Friday night I attended a Freedom 2 B(e) discussion night. In many ways it was pretty much what I expected: a bunch of GLBT Christians sitting around and talking about faith and sexuality. There were about twenty men (no women) there on Friday night. All Christians, all gay (presumably). Wow. I didn’t expect to be tongue-tied… but I really felt like I had nothing to say all night. [I didn’t even think to ask why the ‘e’ in ‘b(e)’ is in bracket(s).] The brief conversations I had before and after the meeting seemed terribly awkward. The few words I said during the actual meeting only came out when I was directly asked a question… I had lots going on in my head, but nothing was going to come out, even if I wanted it to. And this is a man who leads psycho-educational and therapeutic groups for a living! It is so different not being the group leader!

So I reflected on what was going on for me that made it seem so difficult. I think the feelings that overwhelmed me were relief and acceptance. Not to mention the feeling of “wow, I’m in a room with 20 gay men and there’s nothing overtly sexual going on” (I’m NOT getting into what might have been happening covertly); or “wow, I’m in a room with 20 gay men and there’s no one telling us how we can find freedom or deliverance from our sexual proclivities.” The feeling of relief came from being relieved of the straight disguise that I necessarily wear in my daily life. The feeling of acceptance, of it being okay to be on the outside the same man that I’m okay with on the inside.

So, mostly I listened to the conversation, and watched people. I was amazed at how articulate some of the men were – they could tell their stories, or spout off a list of facts with great eloquence. I noticed the ones who weren’t talking (it wasn’t just me). I admired Anthony Venn-Brown’s ability to lead the group – to contain some members and to draw information out of others. I thought about ways the group could be run differently – what I might have done if I were the leader, and what might have helped me feel a bit more comfortable, instead of feeling overwhelmed by my own internal responses to the setting.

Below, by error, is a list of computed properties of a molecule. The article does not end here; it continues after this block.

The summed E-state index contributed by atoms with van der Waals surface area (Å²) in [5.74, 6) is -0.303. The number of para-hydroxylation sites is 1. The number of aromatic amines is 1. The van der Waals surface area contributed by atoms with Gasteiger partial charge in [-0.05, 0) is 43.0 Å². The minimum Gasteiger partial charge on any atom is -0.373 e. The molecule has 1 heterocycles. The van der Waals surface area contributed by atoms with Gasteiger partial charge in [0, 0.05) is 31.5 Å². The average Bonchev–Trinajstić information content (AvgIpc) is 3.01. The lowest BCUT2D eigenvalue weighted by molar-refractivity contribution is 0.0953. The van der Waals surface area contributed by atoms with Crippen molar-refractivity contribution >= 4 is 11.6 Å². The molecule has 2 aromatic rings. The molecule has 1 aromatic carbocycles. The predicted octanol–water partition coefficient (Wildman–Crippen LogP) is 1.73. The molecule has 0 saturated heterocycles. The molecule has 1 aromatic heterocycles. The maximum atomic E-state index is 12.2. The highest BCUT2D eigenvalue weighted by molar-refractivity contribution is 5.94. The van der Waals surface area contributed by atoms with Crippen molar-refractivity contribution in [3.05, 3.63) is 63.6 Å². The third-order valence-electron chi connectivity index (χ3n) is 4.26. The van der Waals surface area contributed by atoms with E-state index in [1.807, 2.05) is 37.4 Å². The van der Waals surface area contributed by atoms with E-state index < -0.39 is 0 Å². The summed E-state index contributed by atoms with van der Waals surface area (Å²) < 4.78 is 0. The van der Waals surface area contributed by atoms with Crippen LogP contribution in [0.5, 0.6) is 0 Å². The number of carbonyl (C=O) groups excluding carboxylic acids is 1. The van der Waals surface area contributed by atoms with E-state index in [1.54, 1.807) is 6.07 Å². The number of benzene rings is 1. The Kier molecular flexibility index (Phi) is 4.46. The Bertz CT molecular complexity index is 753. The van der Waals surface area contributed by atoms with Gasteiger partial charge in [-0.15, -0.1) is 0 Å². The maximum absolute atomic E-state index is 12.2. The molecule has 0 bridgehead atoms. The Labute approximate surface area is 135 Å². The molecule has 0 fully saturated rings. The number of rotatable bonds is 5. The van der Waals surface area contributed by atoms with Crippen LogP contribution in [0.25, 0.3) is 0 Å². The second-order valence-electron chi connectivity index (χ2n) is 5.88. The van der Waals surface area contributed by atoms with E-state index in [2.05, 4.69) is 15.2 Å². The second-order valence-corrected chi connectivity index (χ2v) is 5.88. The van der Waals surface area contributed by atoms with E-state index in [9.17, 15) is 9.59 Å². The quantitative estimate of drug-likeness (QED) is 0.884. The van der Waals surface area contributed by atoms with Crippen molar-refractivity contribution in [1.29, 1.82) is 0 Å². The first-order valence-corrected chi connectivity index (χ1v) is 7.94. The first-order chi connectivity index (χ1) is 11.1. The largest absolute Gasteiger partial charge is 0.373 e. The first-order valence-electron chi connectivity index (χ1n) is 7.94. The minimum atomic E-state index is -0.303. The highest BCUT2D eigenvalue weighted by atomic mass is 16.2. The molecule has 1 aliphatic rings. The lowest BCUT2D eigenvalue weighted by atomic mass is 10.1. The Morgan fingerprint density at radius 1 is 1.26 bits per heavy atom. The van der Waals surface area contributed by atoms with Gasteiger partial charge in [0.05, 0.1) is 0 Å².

I also took notes, at Anthony’s invitation. I thought at one point that the notes would make excellent blogging material. It would also make a great academic paper, which I would love to submit to a journal some day. So for now, I just give some of the points that stood out for me, and we’ll see if I expand on them later.

Most of the conversation centred around the question, “what are the specific needs of GLBT people from church backgrounds?” Here are some answers that were given (and which I have taken license to edit to fit my own understanding):

  • the need for a ‘transitional space’ where GLBT Christians can safely begin to be themselves, in terms of their sexuality and their faith, without fear of either ‘being cruised’ or of being condemned to hell
  • the need for like-minded people to know and to talk to
  • resources to assist in the process of reconciling faith and practice with sexuality
  • education around making choices about sexual activity, including safe-sex
  • non-judgmental safe space within the church
  • skills for effectively and respectfully communicating their stories with church leaders
  • support in “coming out” as a Christian
  • GLBT-friendly discipleship
  • an advocate, someone who will speak for GLBT people within the church
  • an advocate, someone who will speak for people of faith within the GLBT community

So, there you have it. I am moving forward in this journey of self-acceptance. Since the last time I blogged, I have moved to another country with my family, found new work, become re-acquainted with both friends and relatives, found a new church home (I think), and I feel like I have a new lease on life, in spite of the difficulties that seem to be in my way.